“And you just remember that your old man walked Ben Wade to that station when nobody else would.”
There are many good westerns that are worth your time, but if I had to pick one above all others it would have to be 3:10 to Yuma. I like it for the acting; Russel Crowe, Christian Bale and Ben Foster are phenomenal. It has a high production value and a beautiful score. But what sets it apart, at least in my book, is the theme at its core. More than a story about a man who escorts a criminal to his jail-bound train, 3:10 to Yuma is about the struggle of faith. It’s about a son believing in his father, and a criminal wrestling with his own beliefs about the nature of God and mankind.
If you haven’t seen the film, please go ahead and do that. I strongly suggest that you read no further until you’ve seen it. That being said, if you have no intention of watching a western, or if you’ve seen it and forgotten much of the plot, here is a summary. Dan Evans (Bale) is a poor rancher who lost his leg in the Civil War. He struggles to maintain his ranch for his wife and two sons. To make matters worse, the local authorities are giving him a hard time about paying his bills. His barn is even burned down as a threat. Enter Ben Wade (Crowe) and his violent gang, whose second in command, Charlie Prince (Foster), views Wade as a father. They hijack a wagon full of money and then retreat to the nearby town. Wade is captured, but his gang rides away. A wealthy and powerful man named Butterfield rounds up a posse, which includes Dan,and later his oldest son. As they trek across the western wilderness they face many dangers, and some of the men die. The remaining group ends up in the town where the train stops. Wade’s gang rides in and bribes many townspeople to join them in killing anyone who attempts to bring Wade to the train. Seeing the odds stacked against them, everyone but Dan tries to back out. Dan makes a final deal with Butterfield that will ensure his family and ranch will be taken care of, if only he can deliver Wade to the train at 3:10. Wade willingly runs with Dan to the station as they dodge bullets. Right when Wade gets on the train, Dan is shot down by Charlie Prince. Filled with rage, Wade kills every one of his gang members. Then, Dan’s son points his gun at Wade, contemplating murder. In the end, Wade is allowed to live, and boards the train to Yuma prison.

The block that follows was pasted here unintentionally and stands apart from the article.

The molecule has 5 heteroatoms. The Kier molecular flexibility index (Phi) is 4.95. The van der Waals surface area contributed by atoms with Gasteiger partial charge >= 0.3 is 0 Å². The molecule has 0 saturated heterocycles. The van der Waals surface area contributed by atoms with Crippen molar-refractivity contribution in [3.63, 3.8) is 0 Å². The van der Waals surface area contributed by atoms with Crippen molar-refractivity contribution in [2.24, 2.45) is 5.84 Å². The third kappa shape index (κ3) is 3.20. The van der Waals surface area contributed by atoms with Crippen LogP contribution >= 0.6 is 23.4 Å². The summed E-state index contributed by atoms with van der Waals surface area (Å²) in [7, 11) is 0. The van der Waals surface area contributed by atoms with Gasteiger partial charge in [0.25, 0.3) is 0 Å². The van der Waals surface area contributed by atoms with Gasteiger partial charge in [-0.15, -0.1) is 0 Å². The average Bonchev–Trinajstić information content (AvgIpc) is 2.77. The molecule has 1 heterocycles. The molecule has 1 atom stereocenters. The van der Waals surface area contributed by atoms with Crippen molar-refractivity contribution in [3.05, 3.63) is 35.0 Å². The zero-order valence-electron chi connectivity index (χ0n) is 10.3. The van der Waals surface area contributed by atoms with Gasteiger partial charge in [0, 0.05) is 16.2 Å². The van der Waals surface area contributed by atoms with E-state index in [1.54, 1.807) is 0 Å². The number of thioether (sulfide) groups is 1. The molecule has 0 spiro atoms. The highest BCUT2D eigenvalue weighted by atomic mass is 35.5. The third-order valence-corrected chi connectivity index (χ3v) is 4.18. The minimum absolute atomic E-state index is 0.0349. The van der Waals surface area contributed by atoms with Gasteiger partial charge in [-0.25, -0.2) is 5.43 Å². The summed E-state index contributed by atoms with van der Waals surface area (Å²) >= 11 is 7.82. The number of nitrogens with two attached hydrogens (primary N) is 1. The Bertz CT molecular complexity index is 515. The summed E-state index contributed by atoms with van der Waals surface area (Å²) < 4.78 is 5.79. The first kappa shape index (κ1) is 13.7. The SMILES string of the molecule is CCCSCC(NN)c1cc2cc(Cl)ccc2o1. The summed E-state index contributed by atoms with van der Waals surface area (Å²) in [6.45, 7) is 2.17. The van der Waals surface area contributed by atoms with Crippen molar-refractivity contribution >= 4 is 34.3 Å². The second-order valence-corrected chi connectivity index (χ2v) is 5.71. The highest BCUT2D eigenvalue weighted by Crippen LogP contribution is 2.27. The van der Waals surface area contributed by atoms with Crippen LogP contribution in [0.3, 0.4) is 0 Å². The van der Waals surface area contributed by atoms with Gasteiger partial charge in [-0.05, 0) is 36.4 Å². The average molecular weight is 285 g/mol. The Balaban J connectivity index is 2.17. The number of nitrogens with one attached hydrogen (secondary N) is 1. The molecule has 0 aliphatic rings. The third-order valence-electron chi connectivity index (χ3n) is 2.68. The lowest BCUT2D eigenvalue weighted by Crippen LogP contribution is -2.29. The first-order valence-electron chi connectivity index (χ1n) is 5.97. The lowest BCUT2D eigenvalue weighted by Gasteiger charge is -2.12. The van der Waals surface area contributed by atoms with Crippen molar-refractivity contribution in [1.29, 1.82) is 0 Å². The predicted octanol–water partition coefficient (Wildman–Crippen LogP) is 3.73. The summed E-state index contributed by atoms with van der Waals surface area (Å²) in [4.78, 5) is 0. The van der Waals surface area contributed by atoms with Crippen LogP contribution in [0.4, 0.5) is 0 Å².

There is a clear parallel between Dan’s son and Charlie Prince. Both of them are looking to their father figure as a way to form their own identities. In the case of Charlie Prince, he loves and respects Wade. There is no doubt that he is entirely devoted to his “boss” and father. He is willing to kill innocent people for him and also to protect him. In one scene he burns a man alive to torture him into giving up Wade’s location. Charlie Prince believes in his father figure, but he believes only in the worst side of him. That is why his identity is defined by violence and cruelty, because that’s what he believes his father expects of him. Dan’s son is a little more complicated. At the start of the film he views his father as a weak shameful fool. He does not respect Dan. Then, as he interacts with Wade on the way to the station, he seems to find his power and confidence attractive. Throughout the film, there is an unspoken tug of war for this boy’s soul. Here is some dialogue between Wade, and Dan’s son, who is named William by the way. I believe it captures the essence of this struggle to form an identity.
Ben Wade: They’re gonna kill you and your father, William. They’re gonna laugh while they do it. I think you know that.
William Evans: Call ’em off.
Ben Wade: Why should I?
William Evans: Because you’re not all bad.
Ben Wade: Yes, I am.
William Evans: You saved us from those Indians.
Ben Wade: I saved myself.